Cybercrime is a growing threat, and cybercriminals are relentless. In 2019, the estimated global cost of online attacks rose to a staggering $2.9 million per minute. Cyber attacks come in many forms, and anyone who uses the internet can become a target. You can be compromised through online shopping, sharing personal information on social media, and even when you’re offline through phone scams.

Being aware of these threats is the first step; next, it’s important to understand what you can do to keep your family safe online and to talk about ways to avoid the potential risks of cybercrime.  
Where do you begin? Here are four tips to help guide these important conversations.

1. Learn about your family’s risks

There are many ways that cybercriminals can gain access to your personal information. Assessing how knowledgeable your family members are about these threats is a great way to start the conversation.

Younger children

How aware are younger family members of the possible dangers, such as meeting new people online?

Many younger family members may be “digital natives”—fluent in today’s advanced technology— and the internet and social media are very likely a regular part of their lives. But there may be blind spots. For example, cybercriminals can befriend children using fake identities in order to solicit important information about your family.

Tweens and teens

Do they know what actions to avoid?

Older children between 12 and 18 may already be deeply invested in their digital lives, so limiting use can be an issue. Instead of focusing on restrictions, focus on setting clear guardrails and actions to avoid. For example, family members at this age may see influencers or friends posting their locations online and may want to do the same. If cybercriminals can track the movements of your family members, they may know when it’s best to attack. Explaining such dangers and discussing their implications will be important as you manage your older children’s access to social media.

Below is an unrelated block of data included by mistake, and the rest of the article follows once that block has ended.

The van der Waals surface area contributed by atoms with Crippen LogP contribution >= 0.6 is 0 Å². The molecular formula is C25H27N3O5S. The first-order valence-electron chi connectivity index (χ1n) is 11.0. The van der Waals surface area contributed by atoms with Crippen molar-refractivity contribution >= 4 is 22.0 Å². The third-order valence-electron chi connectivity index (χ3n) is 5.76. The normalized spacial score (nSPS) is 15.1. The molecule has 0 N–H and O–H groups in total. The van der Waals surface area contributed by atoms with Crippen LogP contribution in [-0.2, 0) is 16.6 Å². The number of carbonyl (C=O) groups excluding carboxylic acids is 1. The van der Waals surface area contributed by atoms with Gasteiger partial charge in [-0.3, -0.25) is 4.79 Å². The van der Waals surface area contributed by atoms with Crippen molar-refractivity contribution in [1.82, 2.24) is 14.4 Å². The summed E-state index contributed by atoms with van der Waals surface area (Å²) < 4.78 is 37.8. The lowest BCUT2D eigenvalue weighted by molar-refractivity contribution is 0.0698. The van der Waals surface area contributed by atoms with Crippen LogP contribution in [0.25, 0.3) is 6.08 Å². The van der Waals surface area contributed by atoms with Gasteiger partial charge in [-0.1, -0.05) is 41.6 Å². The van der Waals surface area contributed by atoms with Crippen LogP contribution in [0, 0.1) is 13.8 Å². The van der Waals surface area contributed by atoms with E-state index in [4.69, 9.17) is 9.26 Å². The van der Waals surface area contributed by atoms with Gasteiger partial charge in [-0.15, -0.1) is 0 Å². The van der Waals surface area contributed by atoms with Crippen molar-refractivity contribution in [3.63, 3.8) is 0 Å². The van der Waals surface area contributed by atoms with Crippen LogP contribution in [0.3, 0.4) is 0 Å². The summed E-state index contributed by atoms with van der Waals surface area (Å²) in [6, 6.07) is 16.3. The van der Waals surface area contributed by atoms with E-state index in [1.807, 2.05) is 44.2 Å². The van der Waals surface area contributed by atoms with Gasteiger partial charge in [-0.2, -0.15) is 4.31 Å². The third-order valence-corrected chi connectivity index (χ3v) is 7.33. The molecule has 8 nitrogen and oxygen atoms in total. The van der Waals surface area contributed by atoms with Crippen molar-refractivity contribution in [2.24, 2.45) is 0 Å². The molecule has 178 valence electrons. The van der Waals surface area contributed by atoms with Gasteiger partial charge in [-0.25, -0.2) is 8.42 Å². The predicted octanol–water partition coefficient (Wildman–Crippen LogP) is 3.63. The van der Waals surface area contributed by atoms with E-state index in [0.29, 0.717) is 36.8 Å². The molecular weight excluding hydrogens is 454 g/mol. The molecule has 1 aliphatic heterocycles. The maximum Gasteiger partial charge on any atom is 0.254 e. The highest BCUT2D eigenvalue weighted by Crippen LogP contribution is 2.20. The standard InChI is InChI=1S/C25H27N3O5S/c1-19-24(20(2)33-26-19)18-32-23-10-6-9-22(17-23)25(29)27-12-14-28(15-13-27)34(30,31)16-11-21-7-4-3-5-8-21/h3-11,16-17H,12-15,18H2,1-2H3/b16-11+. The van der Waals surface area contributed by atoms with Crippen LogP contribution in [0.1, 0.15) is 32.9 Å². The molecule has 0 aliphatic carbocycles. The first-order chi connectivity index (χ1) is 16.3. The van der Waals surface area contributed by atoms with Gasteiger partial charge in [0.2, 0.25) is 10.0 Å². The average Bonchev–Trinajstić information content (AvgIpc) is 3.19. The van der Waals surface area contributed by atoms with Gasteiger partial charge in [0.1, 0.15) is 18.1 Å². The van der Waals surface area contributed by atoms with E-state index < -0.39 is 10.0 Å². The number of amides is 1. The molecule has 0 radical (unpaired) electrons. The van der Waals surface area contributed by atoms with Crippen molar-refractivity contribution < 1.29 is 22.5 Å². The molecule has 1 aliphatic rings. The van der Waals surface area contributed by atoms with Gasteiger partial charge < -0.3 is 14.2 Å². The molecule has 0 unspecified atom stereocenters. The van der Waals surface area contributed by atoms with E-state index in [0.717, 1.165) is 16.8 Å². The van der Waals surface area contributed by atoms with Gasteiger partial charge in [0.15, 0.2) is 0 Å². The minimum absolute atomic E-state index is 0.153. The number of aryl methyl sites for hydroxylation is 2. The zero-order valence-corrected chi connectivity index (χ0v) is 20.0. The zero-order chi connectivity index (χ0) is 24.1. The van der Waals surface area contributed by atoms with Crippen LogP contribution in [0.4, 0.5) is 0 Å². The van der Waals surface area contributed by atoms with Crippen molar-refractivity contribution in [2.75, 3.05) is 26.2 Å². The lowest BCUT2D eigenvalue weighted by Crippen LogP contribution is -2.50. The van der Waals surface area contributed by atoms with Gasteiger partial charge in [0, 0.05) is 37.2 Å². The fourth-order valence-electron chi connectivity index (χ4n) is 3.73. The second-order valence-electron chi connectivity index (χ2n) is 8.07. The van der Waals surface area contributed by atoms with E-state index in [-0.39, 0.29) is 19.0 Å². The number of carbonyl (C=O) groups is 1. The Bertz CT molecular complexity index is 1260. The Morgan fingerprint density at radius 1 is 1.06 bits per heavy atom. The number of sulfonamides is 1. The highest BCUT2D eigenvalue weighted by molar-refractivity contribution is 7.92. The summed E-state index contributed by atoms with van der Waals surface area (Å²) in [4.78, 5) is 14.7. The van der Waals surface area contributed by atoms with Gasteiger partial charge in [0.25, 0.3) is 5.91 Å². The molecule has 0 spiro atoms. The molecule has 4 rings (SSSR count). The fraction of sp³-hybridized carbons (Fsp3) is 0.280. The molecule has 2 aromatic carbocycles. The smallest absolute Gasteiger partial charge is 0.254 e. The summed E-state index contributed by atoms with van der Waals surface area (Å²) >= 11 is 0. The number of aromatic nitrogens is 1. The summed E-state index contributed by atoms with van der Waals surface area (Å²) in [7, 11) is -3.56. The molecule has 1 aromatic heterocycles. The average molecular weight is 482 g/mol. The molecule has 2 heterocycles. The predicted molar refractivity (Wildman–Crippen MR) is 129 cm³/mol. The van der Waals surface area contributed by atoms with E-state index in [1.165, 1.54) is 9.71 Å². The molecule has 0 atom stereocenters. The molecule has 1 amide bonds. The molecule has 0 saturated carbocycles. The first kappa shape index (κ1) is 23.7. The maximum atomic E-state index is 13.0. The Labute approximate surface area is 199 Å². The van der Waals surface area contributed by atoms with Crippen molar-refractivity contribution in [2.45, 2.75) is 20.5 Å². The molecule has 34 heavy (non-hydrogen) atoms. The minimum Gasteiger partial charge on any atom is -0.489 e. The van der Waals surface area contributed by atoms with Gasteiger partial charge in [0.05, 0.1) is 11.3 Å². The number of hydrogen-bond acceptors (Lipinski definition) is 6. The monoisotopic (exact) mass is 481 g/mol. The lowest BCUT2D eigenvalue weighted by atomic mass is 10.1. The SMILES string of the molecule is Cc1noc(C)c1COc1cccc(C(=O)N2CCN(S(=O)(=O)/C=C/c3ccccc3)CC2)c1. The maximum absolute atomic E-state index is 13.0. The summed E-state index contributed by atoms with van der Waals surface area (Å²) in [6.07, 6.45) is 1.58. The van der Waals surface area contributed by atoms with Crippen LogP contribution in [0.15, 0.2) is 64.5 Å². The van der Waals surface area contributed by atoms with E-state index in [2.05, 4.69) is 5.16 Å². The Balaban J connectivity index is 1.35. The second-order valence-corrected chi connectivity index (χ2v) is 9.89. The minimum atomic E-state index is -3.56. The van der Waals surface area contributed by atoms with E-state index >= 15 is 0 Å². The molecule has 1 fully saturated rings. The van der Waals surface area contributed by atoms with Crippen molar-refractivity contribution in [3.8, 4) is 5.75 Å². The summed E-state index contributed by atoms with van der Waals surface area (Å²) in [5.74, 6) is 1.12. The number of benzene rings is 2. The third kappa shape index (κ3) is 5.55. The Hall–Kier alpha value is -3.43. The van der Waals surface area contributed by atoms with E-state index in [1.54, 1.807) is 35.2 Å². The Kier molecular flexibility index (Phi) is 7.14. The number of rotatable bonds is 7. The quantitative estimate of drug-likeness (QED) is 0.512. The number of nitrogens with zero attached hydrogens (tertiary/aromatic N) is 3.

Older parents/family members

Children and young adults aren’t the only ones susceptible to cyber attacks. Often, the older generation is using social media to keep in touch with family members, or may be utilizing online applications for the first time. It’s important to discuss the risks with this generation as well, and offer the same safety guidelines and advice you would with the younger generation.

2. Learn ways to manage these risks

There are several tried-and-true cybersecurity best practices that can be effective in helping to protect you and your family.

Password management

How important is it to create strong/diverse passwords?

The first, and most important, rule about passwords: Don’t share them! Passwords should be smart and secure. Create passwords that are unique for each set of login credentials, and update them frequently. A password manager can help you keep track of them all. Many online guides can point you to a reputable password management app and even some highly-rated free options. Explaining the importance of secure passwords and setting up a password manager are ideal ways to help keep your children safe from cyberthreats.

Use secure connections

Do your children understand how vulnerable they may be when accessing the internet from an unsecure location?